Candy, Corn and Candy Corn

We might deny it, but adults actually consume more candy per year than kids do. The average intake is 22-25 pounds of candy a year. Think about that this Halloween as you fill your pockets with your favorites from your kid’s trick or treat bag. I suppose this is likely because we do not have our mom’s rationing our stash and monitoring our intake.

CANDY is a sweet treat made of sugar.

But it is not that simple; there are precise recipes with varying temperatures, times, and liquid bases, plus techniques and additives for flavor, texture and structure. The Sweet and Snack Expo introduces multiple belly-aches worth of new types and brands of candy onto the market each year.

The most raw form of what may be considered candy is to eat straight honey comb. This practice is thought to have started when cavemen first discovered bee hives, so humans have been eating candy for a very long time! The love of sugar is in our genes, literally, as the craving and desire for sweet flavors is thought to be a survival mechanism to draw us to higher caloric foods. For cavemen, this was important in order to stay alive in times of scarcity (while today we know this is no longer the case!).

Candy Timeline:

  • Candy canes were hooked up in the 1600s in Germany

  • Lollipops popped on the scene in the 1700s in England

  • Chocolate bars were geniously crafted starting in the mid 1800s in England

  • Cotton candy was whipped up in the late 1800s in Nashville

  • Candy Corn was cut into existence in the 1880s in the US

  • Gummi bears were squished together in the 1920s in Germany

So why is it so bad to eat too much candy? Why can we not just have milk chocolate bars for breakfast, Sour Patch Kids for lunch, and red liquorice for dinner?

To make a long, scientific story short, our bodies are not set up to process large amounts of sugar effectively. Our organs and our cells can not keep up with the strain of excess sugar for very long. One night of over indulgent once a year, on the candy holiday that is Halloween, is no big deal, but if trick or treating was a daily, or even monthly, occurrence, we would all be in health trouble.

Oh, and not to mention high sugar increase risk of dental caries, or rotting teeth, by feeding bacteria that live in our mouths (yuck).

candy corn

CORN was found to produce an alternative source of sugar, or more specifically high fructose corn syrup (HFCS), in the 1960s.

As a syrup, it is liquid, and often easier to use in products than table sugar. I am not here today to debate the difference between HFCS and sugar, or our bodies response to it. I will say that the discovery of HFCS did not increase candy production, nor did its consumption contribute to the higher percentage of total calories that ultimately lead to increased obesity rates.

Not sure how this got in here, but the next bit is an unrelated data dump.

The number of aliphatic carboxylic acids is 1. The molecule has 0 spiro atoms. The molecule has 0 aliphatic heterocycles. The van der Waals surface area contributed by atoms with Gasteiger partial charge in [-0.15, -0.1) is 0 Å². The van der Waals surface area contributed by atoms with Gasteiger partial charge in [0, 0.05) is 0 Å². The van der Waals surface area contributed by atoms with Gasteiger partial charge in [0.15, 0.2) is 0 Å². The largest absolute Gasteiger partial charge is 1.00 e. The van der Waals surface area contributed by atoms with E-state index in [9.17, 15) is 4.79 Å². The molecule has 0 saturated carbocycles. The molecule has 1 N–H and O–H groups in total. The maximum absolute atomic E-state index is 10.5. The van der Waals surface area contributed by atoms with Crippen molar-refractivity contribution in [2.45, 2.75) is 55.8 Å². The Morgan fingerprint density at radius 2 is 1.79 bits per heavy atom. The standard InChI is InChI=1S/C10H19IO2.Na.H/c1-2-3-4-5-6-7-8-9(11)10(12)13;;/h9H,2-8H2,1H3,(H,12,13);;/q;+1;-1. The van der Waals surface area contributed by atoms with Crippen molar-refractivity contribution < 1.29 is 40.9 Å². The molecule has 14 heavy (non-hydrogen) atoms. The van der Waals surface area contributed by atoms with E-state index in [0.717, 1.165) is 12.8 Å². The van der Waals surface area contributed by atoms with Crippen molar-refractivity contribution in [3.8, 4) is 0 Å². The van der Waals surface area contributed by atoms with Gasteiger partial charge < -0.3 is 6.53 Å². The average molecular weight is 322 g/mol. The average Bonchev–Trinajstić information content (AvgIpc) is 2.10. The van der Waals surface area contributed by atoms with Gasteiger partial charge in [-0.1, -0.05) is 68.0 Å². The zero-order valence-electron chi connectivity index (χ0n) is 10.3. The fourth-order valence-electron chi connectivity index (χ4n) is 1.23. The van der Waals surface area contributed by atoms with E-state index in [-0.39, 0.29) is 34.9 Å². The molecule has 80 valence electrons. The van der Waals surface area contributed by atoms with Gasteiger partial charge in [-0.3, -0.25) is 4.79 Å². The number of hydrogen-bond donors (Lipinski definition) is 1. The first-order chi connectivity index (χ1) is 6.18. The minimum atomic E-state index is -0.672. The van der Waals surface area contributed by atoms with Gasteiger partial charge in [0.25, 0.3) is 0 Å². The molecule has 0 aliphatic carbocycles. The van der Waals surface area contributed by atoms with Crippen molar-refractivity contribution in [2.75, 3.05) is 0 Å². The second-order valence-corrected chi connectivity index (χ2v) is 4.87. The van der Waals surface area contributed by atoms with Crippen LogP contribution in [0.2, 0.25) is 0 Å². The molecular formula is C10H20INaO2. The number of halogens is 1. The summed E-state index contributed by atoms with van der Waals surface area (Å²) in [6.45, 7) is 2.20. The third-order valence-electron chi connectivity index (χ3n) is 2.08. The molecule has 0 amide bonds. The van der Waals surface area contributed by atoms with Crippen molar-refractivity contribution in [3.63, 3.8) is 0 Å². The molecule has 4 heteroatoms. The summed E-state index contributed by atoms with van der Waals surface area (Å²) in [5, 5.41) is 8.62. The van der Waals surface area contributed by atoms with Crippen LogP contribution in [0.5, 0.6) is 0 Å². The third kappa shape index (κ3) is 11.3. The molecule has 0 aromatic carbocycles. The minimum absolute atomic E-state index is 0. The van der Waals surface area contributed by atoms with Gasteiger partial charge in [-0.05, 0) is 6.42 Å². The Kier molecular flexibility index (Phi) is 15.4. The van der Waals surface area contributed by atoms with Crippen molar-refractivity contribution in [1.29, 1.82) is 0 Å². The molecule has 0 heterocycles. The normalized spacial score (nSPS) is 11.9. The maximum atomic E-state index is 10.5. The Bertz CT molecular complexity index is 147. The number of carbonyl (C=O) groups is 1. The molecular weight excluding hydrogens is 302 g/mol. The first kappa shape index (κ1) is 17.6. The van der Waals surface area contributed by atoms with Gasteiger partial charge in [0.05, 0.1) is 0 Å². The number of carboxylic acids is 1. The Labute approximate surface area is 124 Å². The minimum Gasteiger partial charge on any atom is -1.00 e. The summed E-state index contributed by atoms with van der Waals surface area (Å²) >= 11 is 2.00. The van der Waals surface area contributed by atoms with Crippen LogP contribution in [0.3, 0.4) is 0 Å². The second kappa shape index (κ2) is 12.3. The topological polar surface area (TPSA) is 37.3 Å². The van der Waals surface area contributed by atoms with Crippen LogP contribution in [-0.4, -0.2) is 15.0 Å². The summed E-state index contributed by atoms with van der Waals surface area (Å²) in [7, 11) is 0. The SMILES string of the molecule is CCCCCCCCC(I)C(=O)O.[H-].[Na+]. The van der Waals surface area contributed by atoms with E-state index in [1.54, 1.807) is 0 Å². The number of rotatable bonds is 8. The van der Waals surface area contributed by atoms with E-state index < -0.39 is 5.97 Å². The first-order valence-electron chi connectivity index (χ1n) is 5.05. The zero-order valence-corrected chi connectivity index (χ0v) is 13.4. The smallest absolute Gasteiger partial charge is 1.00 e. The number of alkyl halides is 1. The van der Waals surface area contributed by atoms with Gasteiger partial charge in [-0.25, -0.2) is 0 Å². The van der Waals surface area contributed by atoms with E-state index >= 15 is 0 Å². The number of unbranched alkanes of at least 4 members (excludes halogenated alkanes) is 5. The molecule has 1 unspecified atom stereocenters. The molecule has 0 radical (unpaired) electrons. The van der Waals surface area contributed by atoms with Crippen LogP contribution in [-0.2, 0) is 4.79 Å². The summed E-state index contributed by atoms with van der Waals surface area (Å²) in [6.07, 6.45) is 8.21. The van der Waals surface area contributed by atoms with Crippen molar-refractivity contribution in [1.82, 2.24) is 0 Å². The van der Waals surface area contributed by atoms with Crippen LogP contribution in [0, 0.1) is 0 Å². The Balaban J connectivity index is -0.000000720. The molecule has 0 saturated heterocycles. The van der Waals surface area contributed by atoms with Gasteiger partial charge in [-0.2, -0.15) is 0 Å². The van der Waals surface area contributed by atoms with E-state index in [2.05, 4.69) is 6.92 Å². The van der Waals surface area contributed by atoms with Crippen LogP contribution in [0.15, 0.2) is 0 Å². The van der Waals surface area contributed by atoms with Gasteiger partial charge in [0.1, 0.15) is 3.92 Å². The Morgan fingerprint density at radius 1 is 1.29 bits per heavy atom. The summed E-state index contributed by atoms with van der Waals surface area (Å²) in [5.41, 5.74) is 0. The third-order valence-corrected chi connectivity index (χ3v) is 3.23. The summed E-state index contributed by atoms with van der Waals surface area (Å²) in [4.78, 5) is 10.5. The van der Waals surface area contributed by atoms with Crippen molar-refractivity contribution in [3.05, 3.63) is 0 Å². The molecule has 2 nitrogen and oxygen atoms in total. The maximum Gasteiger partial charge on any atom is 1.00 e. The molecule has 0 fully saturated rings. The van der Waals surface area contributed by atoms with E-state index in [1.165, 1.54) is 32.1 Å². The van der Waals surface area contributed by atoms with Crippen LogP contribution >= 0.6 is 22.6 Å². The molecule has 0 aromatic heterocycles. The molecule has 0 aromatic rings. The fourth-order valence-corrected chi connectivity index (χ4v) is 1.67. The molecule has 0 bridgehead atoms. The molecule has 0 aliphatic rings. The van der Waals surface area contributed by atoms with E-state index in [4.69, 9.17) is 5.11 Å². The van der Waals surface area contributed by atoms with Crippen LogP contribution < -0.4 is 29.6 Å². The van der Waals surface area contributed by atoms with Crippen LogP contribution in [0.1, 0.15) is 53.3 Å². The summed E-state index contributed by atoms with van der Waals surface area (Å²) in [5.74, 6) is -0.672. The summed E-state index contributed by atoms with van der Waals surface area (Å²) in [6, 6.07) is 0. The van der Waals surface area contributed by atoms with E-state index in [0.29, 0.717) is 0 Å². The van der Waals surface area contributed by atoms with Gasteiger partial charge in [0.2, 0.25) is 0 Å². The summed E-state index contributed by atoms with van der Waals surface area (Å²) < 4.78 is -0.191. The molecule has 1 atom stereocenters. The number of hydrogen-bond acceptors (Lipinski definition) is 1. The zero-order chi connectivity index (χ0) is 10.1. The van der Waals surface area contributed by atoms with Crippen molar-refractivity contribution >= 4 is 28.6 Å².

However, the true percentage of extra calories from sugars, HFCS or not, is hard to tell, in my opinion, within a food system where manufacturers put sweeteners in anything coleslaw to cans of chili.

What is nice about candy is that it is not trying to be something else. We KNOW it is full of sugar and is not good for us in high quantities (or if you didn’t before, you know now). Where many other food products in our grocery stores are not as black and white. Many of them are disguised as healthy, or at least benign, foods. In reality, the amount of sugar or HFCS found in some of these products may be as much or more than the straight-to-the-point candy bars and chocolate treats seen looming at the check-out counter.

CANDY CORN is a holiday derived sweet treat.

Candy is a halloween tradition + corn is a fall harvest crop= candy corn!

The fact that candy corn is (today) made from corn syrup is ironic, at best, but otherwise it is just another variety of candy to add to the trick or treat bag (or to the bowl on the office table).

And p.s. TODAY IS NATIONAL CANDY CORN DAY.

Sources:

Candy History: http://www.candyhistory.net

John S White. Straight talk about high-fructose corn syrup: what it is and what it ain’t. The American Journal of Clinical Nutrition, 2008. Online at: http://ajcn.nutrition.org/content/88/6/1716S.full

Harvard T.H. Chan Added Sugar in the Diet: http://www.hsph.harvard.edu/nutritionsource/carbohydrates/added-sugar-in-the-diet/

National Confectioners Assocaition: http://www.candyusa.com/data-insights/

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